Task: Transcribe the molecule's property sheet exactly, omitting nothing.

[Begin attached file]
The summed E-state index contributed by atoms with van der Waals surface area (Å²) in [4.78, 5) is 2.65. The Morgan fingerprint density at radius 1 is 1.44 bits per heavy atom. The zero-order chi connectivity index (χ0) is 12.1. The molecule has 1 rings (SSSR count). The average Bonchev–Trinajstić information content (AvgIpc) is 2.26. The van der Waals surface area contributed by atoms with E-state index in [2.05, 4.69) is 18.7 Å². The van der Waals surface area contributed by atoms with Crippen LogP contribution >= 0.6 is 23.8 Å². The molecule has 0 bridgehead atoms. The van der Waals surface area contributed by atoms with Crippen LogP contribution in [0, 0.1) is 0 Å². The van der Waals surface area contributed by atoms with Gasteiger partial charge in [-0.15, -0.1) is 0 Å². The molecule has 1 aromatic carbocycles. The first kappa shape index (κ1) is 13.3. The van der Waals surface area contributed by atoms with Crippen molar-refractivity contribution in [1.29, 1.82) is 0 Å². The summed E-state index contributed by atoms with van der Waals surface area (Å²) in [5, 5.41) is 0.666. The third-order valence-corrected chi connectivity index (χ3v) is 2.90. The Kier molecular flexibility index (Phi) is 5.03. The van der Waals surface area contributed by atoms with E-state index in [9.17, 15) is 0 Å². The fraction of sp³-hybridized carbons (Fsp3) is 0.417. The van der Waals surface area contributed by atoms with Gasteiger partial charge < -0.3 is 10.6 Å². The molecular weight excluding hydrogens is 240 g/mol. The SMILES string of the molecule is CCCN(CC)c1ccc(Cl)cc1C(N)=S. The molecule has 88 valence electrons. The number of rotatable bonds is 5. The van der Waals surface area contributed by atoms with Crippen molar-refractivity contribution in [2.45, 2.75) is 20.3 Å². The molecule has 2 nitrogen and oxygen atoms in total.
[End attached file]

The summed E-state index contributed by atoms with van der Waals surface area (Å²) in [4.78, 5) is 2.65. The Morgan fingerprint density at radius 1 is 1.44 bits per heavy atom. The zero-order chi connectivity index (χ0) is 12.1. The molecule has 1 rings (SSSR count). The average Bonchev–Trinajstić information content (AvgIpc) is 2.26. The van der Waals surface area contributed by atoms with E-state index in [2.05, 4.69) is 18.7 Å². The van der Waals surface area contributed by atoms with Crippen LogP contribution >= 0.6 is 23.8 Å². The molecule has 0 bridgehead atoms. The van der Waals surface area contributed by atoms with Crippen LogP contribution in [0, 0.1) is 0 Å². The van der Waals surface area contributed by atoms with Gasteiger partial charge in [-0.15, -0.1) is 0 Å². The molecule has 1 aromatic carbocycles. The first kappa shape index (κ1) is 13.3. The van der Waals surface area contributed by atoms with Crippen molar-refractivity contribution in [1.29, 1.82) is 0 Å². The summed E-state index contributed by atoms with van der Waals surface area (Å²) in [5, 5.41) is 0.666. The third-order valence-corrected chi connectivity index (χ3v) is 2.90. The Kier molecular flexibility index (Phi) is 5.03. The van der Waals surface area contributed by atoms with E-state index in [9.17, 15) is 0 Å². The fraction of sp³-hybridized carbons (Fsp3) is 0.417. The van der Waals surface area contributed by atoms with Gasteiger partial charge < -0.3 is 10.6 Å². The molecular weight excluding hydrogens is 240 g/mol. The SMILES string of the molecule is CCCN(CC)c1ccc(Cl)cc1C(N)=S. The molecule has 88 valence electrons. The number of rotatable bonds is 5. The van der Waals surface area contributed by atoms with Crippen molar-refractivity contribution in [2.45, 2.75) is 20.3 Å². The molecule has 2 nitrogen and oxygen atoms in total.